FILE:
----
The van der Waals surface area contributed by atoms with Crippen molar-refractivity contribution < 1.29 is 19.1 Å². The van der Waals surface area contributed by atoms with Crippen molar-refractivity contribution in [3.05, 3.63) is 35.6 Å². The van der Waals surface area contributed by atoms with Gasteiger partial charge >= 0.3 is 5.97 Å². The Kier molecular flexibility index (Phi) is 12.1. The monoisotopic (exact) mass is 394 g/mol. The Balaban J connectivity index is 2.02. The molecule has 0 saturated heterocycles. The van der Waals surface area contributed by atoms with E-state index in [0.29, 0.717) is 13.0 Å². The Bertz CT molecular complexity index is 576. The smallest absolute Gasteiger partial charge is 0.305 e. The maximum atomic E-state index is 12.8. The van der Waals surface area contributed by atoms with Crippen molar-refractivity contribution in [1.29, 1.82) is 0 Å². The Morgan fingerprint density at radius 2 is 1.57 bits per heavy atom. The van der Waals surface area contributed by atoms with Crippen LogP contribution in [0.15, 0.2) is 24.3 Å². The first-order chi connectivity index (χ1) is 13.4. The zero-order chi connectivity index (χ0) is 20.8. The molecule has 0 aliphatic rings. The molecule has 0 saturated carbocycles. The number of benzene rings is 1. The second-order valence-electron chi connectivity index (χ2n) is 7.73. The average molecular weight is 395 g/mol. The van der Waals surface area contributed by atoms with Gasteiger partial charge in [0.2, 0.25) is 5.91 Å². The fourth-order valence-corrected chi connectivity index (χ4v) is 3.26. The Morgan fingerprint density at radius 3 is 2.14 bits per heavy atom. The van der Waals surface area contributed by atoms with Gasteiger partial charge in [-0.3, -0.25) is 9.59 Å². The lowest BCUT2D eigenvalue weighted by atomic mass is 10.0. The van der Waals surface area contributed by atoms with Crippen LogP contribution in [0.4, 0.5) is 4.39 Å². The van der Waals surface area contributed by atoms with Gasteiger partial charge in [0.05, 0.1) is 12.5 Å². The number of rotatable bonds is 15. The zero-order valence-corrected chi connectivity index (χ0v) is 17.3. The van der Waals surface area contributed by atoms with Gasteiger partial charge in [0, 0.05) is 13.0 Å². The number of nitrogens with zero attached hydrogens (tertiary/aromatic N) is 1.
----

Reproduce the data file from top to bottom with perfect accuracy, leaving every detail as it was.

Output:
The van der Waals surface area contributed by atoms with Crippen molar-refractivity contribution < 1.29 is 19.1 Å². The van der Waals surface area contributed by atoms with Crippen molar-refractivity contribution in [3.05, 3.63) is 35.6 Å². The van der Waals surface area contributed by atoms with Gasteiger partial charge >= 0.3 is 5.97 Å². The Kier molecular flexibility index (Phi) is 12.1. The monoisotopic (exact) mass is 394 g/mol. The Balaban J connectivity index is 2.02. The molecule has 0 saturated heterocycles. The van der Waals surface area contributed by atoms with E-state index in [0.29, 0.717) is 13.0 Å². The Bertz CT molecular complexity index is 576. The smallest absolute Gasteiger partial charge is 0.305 e. The maximum atomic E-state index is 12.8. The van der Waals surface area contributed by atoms with Crippen molar-refractivity contribution in [1.29, 1.82) is 0 Å². The Morgan fingerprint density at radius 2 is 1.57 bits per heavy atom. The van der Waals surface area contributed by atoms with Crippen LogP contribution in [0.15, 0.2) is 24.3 Å². The first-order chi connectivity index (χ1) is 13.4. The zero-order chi connectivity index (χ0) is 20.8. The molecule has 0 aliphatic rings. The molecule has 0 saturated carbocycles. The number of benzene rings is 1. The second-order valence-electron chi connectivity index (χ2n) is 7.73. The average molecular weight is 395 g/mol. The van der Waals surface area contributed by atoms with Gasteiger partial charge in [0.2, 0.25) is 5.91 Å². The fourth-order valence-corrected chi connectivity index (χ4v) is 3.26. The Morgan fingerprint density at radius 3 is 2.14 bits per heavy atom. The van der Waals surface area contributed by atoms with Gasteiger partial charge in [-0.3, -0.25) is 9.59 Å². The lowest BCUT2D eigenvalue weighted by atomic mass is 10.0. The van der Waals surface area contributed by atoms with Crippen LogP contribution in [0.4, 0.5) is 4.39 Å². The van der Waals surface area contributed by atoms with Gasteiger partial charge in [0.05, 0.1) is 12.5 Å². The number of rotatable bonds is 15. The zero-order valence-corrected chi connectivity index (χ0v) is 17.3. The van der Waals surface area contributed by atoms with Gasteiger partial charge in [0, 0.05) is 13.0 Å². The number of nitrogens with zero attached hydrogens (tertiary/aromatic N) is 1.